C# Object Type Tutorial

In this tutorial we learn more about the base class for all data types in C#, the object type. We cover how to declare an object type and object arrays.

We also cover Boxing and Unboxing, how it works and the impact it has.

Here's a table of contents of what you'll learn in this lesson:
(click on a link to skip to its section)

Let's jump right in.

What is the object type

The object type is an alias for the System.Object class which is the base class for all data types in the C# CTS (Common Type System).

We can assign values of any type to a variable that is of type object:

  • Value types
  • Reference types
  • Predefined types
  • User-defined types

How to declare an object type

To declare or initialize a variable of object type, we use the keyword object as the type.

Syntax:
// declaration
object variable_name;

// initialization
object variable_name = some_value;
Example:
using System;

namespace ObjectType
{
    class Program
    {
        static void Main()
        {
            object number;
            object message = "Hello World";

            Console.WriteLine(message);
            Console.ReadLine();
        }
    }
}

Object arrays

Object arrays can store elements of different types in a single collection, almost like a Tuple.

Example:
using System;

namespace ObjectType
{
    class Program
    {
        static void Main()
        {
            object[] crazyArr = new object[3] { 1, 3.14, "Hello World" };

            foreach(object e in crazyArr)
            {
                Console.WriteLine("Type: {0} Value: {1}", e.GetType(), e.ToString());
            }

            Console.ReadLine();
        }
    }
}

Object arrays not only make our code more complex, it also decreases performance at runtime. If possible, we should try to avoid object arrays.

Boxing and unboxing object types

Before a value type is assigned to an object type, it needs conversion.

Example:
namespace ObjectType
{
    class Program
    {
        static void Main()
        {
            // boxing
            object num = 10;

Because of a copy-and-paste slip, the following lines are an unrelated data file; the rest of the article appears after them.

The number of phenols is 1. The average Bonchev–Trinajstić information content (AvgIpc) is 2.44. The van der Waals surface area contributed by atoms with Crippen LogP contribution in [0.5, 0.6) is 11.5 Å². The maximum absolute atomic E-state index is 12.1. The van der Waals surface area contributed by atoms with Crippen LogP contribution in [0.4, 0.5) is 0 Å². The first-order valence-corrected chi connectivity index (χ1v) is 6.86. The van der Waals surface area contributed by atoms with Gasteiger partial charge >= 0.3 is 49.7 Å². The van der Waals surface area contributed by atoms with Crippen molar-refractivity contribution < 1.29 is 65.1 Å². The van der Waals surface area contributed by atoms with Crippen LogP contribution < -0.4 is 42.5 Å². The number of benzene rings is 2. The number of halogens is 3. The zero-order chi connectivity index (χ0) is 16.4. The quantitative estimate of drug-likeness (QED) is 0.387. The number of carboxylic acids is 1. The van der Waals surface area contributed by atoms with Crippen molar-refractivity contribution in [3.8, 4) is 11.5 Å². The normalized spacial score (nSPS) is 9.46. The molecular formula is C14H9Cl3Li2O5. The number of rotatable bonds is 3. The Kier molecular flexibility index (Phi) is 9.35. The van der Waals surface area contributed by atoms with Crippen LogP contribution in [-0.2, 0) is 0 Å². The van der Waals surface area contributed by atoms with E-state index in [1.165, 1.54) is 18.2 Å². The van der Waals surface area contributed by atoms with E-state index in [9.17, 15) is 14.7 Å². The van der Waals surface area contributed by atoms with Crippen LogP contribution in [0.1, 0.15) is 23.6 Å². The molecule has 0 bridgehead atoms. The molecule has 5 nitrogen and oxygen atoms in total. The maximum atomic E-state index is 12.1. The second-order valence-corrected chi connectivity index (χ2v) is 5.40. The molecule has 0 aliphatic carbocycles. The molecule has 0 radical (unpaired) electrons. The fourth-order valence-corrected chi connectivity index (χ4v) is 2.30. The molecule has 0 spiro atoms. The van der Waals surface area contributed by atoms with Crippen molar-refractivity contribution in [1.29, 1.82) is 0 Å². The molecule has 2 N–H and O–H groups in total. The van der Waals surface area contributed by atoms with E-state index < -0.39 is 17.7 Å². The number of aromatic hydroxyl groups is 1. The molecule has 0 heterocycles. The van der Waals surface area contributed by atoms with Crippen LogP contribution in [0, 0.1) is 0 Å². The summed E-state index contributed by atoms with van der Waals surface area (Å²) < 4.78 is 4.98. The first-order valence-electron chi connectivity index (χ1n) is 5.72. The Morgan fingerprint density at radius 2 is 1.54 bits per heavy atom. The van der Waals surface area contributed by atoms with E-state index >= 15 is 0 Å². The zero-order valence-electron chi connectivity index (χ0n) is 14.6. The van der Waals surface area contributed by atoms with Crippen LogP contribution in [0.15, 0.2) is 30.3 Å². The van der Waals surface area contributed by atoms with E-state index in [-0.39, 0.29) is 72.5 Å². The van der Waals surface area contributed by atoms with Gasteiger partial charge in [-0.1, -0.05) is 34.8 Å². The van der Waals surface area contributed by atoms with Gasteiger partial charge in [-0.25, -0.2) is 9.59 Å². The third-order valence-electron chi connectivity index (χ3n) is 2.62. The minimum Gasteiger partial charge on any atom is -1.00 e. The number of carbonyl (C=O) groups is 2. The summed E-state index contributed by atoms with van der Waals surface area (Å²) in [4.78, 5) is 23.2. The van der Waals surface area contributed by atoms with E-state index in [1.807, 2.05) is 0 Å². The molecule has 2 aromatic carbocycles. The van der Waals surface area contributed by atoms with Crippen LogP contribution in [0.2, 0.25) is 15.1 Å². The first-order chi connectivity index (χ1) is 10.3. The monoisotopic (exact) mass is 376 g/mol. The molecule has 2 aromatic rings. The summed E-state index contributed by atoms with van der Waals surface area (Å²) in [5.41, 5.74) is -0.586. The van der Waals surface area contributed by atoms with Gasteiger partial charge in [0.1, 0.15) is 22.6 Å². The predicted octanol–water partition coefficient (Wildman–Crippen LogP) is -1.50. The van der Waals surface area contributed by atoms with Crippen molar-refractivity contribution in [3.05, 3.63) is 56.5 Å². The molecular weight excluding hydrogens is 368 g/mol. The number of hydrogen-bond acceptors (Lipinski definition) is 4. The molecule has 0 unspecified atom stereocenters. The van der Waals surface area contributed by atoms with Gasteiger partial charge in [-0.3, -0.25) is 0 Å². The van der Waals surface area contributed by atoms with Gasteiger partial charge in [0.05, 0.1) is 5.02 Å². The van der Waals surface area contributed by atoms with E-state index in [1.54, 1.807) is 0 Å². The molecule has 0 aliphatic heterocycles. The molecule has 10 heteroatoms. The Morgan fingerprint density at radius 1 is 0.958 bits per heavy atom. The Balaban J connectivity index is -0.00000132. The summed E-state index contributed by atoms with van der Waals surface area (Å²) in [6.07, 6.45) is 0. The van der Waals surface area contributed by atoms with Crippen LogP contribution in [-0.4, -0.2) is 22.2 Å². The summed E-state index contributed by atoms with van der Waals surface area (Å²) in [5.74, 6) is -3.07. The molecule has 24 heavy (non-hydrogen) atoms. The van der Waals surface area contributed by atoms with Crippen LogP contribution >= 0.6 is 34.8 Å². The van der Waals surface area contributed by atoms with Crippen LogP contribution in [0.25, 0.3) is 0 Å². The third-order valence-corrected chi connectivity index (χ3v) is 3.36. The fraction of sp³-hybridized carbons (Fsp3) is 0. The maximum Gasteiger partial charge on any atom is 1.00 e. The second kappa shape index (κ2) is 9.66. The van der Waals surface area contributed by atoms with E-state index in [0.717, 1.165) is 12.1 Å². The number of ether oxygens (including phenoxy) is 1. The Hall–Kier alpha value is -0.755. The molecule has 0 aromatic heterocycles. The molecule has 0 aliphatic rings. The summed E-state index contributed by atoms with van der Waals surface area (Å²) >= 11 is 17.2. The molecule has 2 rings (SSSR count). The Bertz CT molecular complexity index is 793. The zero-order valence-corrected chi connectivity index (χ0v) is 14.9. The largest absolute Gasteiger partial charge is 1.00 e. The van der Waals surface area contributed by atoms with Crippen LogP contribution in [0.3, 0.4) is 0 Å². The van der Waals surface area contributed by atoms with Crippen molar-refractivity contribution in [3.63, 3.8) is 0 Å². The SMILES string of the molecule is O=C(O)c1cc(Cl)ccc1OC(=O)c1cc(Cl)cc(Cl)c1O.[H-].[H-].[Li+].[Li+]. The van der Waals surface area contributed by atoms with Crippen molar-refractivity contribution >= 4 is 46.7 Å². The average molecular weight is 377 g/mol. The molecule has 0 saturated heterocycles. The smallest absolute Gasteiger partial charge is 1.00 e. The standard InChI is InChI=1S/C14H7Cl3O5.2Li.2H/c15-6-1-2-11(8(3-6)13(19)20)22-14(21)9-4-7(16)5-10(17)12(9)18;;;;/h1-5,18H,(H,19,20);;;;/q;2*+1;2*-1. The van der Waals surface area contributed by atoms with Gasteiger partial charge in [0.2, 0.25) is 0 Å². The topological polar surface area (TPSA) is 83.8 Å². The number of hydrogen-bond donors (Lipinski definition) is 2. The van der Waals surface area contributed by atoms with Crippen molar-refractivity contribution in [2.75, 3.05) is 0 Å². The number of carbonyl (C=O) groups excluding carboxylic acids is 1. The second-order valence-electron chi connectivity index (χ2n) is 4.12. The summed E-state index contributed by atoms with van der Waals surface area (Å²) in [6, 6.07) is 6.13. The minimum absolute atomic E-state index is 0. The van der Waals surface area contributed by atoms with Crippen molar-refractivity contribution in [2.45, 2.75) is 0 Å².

}
    }
}

In the example above we are copying the value of num to a new reference on the heap. So even though the integer 10 is a value type, num is now a reference type that refers to the object on the heap. This is called boxing.

When we need to get the value back out of the boxed object, we are unboxing it. We can only unbox the value from the object that was stored as its exact type, which we do with casting syntax.

Example:
namespace ObjectType
{
    class Program
    {
        static void Main()
        {
            // boxing
            object num = 10;

            // unboxing
            int number = (int)num;
        }
    }
}

The object is of type integer so it needs to be unboxed back into an integer. We use casting syntax with the type between parentheses in front of the object we want to unbox.

What is the difference between boxing and type casting

Many new C# developers are often confused about the difference between boxing / unboxing and type casting. We’ll try to explain the differences here.

Short (basic) Version

  • Casting will change a value type on the stack into another value type on the stack.
  • Boxing will copy the value of the value type from the stack into a new reference on the heap.
  • Unboxing is getting the value back from the boxed object and can only be unboxed as the value’s exact type.

The difference is that with boxing and unboxing, additional memory is allocated as each new reference is created. That’s also why constant boxing and unboxing is expensive on system resources.

Longer (basic) Version

As we saw in the Stack vs. Heap tutorial , value types are stored on the stack and reference types on the heap.

Boxing is where we copy the value of a value type to an object reference on the heap, unboxing is reading the value from the object. We can only unbox the value as its exact type.

Example:
// boxing
object num = 10;

// unboxing
int number = (int)num;

While we use casting syntax in the unboxing, casting and unboxing are two different operations.

Casting is when we convert one basic type, to another basic type.

Example:
// implicit casting
byte b = 25;
int i = b;

// explicit casting
int i = 300;
byte b = (byte)i;

Or changing the type of a reference.

Example:
List<Movies> MovieList;

IEnumerable MoviesIE = (IEnumerable)MovieList;

Both byte and int are values types before, and after, the cast.

Summary: Points to remember

  • An object type is the base for all data types in C#
    • All types of values can be assigned to an object type. Value, reference, predefined and user-defined types.
  • Object arrays can store different types of data in a collection, similar to a tuple.
  • When a value type is assigned to an object type, it gets converted beforehand. This is called boxing.
    • When we retrieve the boxed object, it must be unboxed first. Unboxing may be heavy on system resources.